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SPORTING ODDS AND ENDS.

The Colombo (Ceylon) correspondent of the Field writes:—" The following is probably a unique case. A baby mare. Berlina, grand-daughter of Stockwell, aged _: years, was brought op here from Australia in March last. She won two races on the bills in April, and was trained for the chief events at our annual meeting in August. She was galloped, sweated, and physicked more than any other horse in training, and vet' the fat' did not come off. On August 13, carrying lOst. 91b., she won the Government Cup, one mile, in a common canter, beating a good field. On the 17th, she started for the Turf Club Plate, two miles, cot off with a bad start, *md went round all the way. finishing nowhere, in evident distress. "The following morning chi was found to be 'in pains,' and died un delivered on the Friday, three days afte-v Ihe muscles inside the' pelvis were *o developed that it was impossible to get the hand on the foal. A hue colt of 8 _.onths was found in perfect position. There is no reterinary surgeon in Colombo, and the msre's state was suspected by no one but a doctor, who was also an owner. I fancy this is the first time it has ever been recorded that a mare carrying an eight months' foal won a good race in good time.' From the Licensed Victuallers' Gazette: — "Lord Calthorpe did good business when he bought "Mr Manton's" yearlings for fire hundred pounds a-piece last season. Satiety, Sandal, Seabreeze and Zama have already won twenty races, worth £10,385, between them, and Justinian, Devote, and Seraphina have yet to carry silk." " John Osborne himself did not have a penny on Gloriation for the Cambridgeshire, whilst all that Kobert Osborue was leftwithoutofatritlingoutlayatDoncaster on behalf of himself and some Middleham friends was twenty-nine shillings ! Yet we have heard some people who backed Gloriation swear they were inspired "straight from the stable." The mau who said all men are liars spoke the truth himself." " When Bendigo's sire, Ben Battle, was offered for sale at the Newmarket July Meeting last year, there was no bid for him. Such is the uncertainty of breeding. There is no reason why he should not get another Bendigo." That great good racehorse Bendigo goes to join Hermit aud Galopin at the Blankney Stud. Fee, lOOgs. Hermit's list at 25tl;rs each is full.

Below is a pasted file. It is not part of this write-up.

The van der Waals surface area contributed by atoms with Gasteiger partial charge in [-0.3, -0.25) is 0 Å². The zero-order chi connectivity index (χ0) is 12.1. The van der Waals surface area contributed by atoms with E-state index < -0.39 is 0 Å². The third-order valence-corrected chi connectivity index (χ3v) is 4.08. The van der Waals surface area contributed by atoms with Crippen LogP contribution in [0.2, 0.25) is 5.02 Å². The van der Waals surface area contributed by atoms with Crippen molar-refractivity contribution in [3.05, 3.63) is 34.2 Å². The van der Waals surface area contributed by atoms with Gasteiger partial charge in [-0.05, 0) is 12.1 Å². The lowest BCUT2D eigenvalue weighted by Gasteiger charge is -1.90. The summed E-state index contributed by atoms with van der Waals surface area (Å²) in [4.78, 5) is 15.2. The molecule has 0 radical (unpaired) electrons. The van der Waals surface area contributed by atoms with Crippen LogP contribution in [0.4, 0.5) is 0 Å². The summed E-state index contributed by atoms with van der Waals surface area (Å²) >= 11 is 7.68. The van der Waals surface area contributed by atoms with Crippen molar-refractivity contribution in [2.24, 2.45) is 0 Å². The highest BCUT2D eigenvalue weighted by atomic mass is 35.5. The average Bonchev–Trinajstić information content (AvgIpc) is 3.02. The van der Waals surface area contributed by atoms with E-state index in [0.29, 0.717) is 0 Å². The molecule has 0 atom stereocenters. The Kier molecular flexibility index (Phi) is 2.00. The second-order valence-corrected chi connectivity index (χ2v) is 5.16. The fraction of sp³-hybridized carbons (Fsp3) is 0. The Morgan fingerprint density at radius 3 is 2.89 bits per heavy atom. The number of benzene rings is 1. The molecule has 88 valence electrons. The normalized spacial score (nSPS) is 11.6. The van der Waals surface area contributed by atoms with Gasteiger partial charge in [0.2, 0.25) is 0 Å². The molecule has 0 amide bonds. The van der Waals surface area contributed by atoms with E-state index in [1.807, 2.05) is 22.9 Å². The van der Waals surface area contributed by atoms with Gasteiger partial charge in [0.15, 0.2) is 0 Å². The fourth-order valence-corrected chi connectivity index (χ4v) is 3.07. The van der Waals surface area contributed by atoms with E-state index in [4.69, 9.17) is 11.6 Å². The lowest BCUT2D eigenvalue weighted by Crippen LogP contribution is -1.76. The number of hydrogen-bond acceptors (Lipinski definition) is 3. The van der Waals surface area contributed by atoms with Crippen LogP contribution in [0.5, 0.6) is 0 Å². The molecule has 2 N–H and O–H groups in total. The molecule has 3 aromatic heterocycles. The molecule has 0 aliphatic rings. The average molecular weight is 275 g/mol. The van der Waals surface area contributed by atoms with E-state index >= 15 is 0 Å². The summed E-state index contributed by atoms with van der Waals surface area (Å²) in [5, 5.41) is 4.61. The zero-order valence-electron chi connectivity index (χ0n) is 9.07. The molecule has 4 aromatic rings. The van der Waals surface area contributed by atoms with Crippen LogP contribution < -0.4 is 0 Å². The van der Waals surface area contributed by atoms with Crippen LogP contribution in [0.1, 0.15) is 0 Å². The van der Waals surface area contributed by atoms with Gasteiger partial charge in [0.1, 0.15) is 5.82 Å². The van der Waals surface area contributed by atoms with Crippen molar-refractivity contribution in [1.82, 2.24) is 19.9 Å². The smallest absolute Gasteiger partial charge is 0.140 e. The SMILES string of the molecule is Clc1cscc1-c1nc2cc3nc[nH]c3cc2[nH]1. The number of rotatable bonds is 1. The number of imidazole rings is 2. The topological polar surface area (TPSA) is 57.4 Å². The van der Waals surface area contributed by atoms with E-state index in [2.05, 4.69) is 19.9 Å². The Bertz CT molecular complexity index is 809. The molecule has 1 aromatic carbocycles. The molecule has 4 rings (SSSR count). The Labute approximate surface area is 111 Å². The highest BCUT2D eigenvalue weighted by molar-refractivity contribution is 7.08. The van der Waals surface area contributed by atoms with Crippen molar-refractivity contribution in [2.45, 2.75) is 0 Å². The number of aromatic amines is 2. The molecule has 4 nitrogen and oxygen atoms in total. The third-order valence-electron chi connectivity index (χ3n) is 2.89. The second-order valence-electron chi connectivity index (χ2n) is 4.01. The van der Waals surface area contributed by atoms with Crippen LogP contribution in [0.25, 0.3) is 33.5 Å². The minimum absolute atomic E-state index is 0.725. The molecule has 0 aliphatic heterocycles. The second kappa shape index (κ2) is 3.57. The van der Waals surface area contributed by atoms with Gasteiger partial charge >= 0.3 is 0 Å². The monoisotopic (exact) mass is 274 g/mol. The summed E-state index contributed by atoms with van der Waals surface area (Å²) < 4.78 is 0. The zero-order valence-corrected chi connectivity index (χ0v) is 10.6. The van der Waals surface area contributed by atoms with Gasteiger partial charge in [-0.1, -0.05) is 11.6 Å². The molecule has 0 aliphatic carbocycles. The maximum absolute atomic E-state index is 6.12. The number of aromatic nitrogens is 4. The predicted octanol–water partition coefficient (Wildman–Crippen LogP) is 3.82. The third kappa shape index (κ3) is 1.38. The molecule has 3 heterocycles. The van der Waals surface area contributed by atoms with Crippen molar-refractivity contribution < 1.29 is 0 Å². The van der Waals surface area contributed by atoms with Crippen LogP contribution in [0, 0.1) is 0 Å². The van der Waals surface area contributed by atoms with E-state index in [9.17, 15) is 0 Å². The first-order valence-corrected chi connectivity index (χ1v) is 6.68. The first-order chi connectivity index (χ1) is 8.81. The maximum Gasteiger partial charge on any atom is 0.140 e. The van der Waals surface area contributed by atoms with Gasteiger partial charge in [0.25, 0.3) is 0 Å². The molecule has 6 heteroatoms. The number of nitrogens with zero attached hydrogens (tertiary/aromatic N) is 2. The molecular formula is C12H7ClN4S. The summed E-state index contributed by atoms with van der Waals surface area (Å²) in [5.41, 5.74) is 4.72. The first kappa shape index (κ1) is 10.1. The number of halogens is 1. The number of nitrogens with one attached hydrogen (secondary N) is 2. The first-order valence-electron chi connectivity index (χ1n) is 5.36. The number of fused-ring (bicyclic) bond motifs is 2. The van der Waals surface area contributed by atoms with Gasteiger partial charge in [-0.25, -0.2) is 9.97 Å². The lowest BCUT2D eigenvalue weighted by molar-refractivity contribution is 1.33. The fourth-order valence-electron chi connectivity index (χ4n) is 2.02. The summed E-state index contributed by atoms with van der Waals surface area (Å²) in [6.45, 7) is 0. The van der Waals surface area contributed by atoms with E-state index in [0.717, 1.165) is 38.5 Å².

Mr "Abington" stands at the head of the list of winning owners in England during 1887, having won 47 races of the value of £20,124; Mr D. Baird comes second with 15 races worth £16,619; Mr "Manton" is third with 19 races, value £16,116; the Duke of Beaufort fourth, having landed 2"i races the aggregate value of which was £15,0t'.i. Then come Mr Vyner (39) £15,358; Lord Calthorpe (27) £13,327; General Owen Williams (31) £11,734; Sir F. Johnstone (14) £11,175; Benzon, the plunger, won 10 races, value £1782. Last year the Duke of Westminster was first with £24,430; Mr "M—nton" second with £14,174; and Mr "Abington" third with £11,444. Mr H. T. Barclay, the owner of Bendigo, in 18S6, £10,625 iv stakes, but this year his account has dropped to £4503. Lord Rodney, the lucky new man on the turf, has won in stakes in his first season £6913.

The splenetic writer of ** Sporting Notes" in Truth says:—There were twenty runners for a Selling Nursery at Warwick, and the winner was bought in for 85gs ! Among the beaten lot was Sea King, the brother to Beaudesert, who cost 2,350gs last year. He has not won a farthing, and after his defeat he was sold for lSgs! Sea King commenced the season with thirty-two engagements, most of them being' heavy' ones, so that he must have cost his owner <_uitc£3,3oo. It was given out when Sea King was sold at Newmarket that his purchaser, * Mr C. Allerton,' was ' an elderly gentleman who had not hitherto figured as an owner of racehorses.' If the description were correct, we have another example of the truth of the saying, '4T here's no fool like an old fool.'"

London Standard thinks there is every reason to be satisfied with the development of the thoroughbred horse of the day. It sees no cause for supposing that the best of the horses now on the turf are not at least equal to the best of any earlier period. Advocates of the past point out that no animals now run four miles as they used to do; but there is no proof that they could not do it, if they were put to it. Courses generally have been shortened, and, it must be admitted, to a very undue extent; indeed, the proportion of races under a mile which are to be found on every day's card is an evil sign of the times; for, except in tha case of two-year-olds, who should not be over-taxed, five and six furlong races show nothing that is worthy demonstration. Whether four-mile races were abandoned because of the heavy tax on the horse, or because they lasted too long and did not produce sufficient excitement, is ddubtf ul; but if horses were now trained to run four miles, experts confidently believe that no deterioration of stamina would be found. It is, at any rate, certain that during late years races have been run under weights which it was formerly thought no horse could carry successfully.

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https://paperspast.natlib.govt.nz/newspapers/CHP18880117.2.7

Bibliographic details

SPORTING ODDS AND ENDS., Press, Volume XLV, Issue 6963, 17 January 1888

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904

SPORTING ODDS AND ENDS. Press, Volume XLV, Issue 6963, 17 January 1888

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